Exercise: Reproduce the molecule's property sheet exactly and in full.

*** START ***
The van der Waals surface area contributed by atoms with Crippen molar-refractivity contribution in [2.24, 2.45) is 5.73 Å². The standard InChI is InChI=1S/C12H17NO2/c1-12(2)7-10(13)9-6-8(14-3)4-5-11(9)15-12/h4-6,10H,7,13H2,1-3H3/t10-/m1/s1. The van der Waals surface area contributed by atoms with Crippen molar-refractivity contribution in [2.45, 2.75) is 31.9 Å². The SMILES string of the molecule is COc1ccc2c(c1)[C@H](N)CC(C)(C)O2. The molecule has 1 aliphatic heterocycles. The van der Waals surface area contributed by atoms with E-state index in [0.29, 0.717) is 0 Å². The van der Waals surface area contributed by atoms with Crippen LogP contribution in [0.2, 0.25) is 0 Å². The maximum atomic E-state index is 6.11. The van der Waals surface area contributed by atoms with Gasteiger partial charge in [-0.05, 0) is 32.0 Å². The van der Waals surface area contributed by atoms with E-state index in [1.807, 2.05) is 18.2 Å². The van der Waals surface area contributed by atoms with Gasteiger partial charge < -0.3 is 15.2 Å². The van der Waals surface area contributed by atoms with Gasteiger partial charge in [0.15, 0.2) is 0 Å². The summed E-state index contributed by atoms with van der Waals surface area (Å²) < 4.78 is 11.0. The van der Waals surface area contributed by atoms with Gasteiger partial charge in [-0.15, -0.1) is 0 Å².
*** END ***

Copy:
The van der Waals surface area contributed by atoms with Crippen molar-refractivity contribution in [2.24, 2.45) is 5.73 Å². The standard InChI is InChI=1S/C12H17NO2/c1-12(2)7-10(13)9-6-8(14-3)4-5-11(9)15-12/h4-6,10H,7,13H2,1-3H3/t10-/m1/s1. The van der Waals surface area contributed by atoms with Crippen molar-refractivity contribution in [2.45, 2.75) is 31.9 Å². The SMILES string of the molecule is COc1ccc2c(c1)[C@H](N)CC(C)(C)O2. The molecule has 1 aliphatic heterocycles. The van der Waals surface area contributed by atoms with E-state index in [0.29, 0.717) is 0 Å². The van der Waals surface area contributed by atoms with Crippen LogP contribution in [0.2, 0.25) is 0 Å². The maximum atomic E-state index is 6.11. The van der Waals surface area contributed by atoms with Gasteiger partial charge in [-0.05, 0) is 32.0 Å². The van der Waals surface area contributed by atoms with E-state index in [1.807, 2.05) is 18.2 Å². The van der Waals surface area contributed by atoms with Gasteiger partial charge < -0.3 is 15.2 Å². The van der Waals surface area contributed by atoms with Gasteiger partial charge in [0.15, 0.2) is 0 Å². The summed E-state index contributed by atoms with van der Waals surface area (Å²) < 4.78 is 11.0. The van der Waals surface area contributed by atoms with Gasteiger partial charge in [-0.15, -0.1) is 0 Å².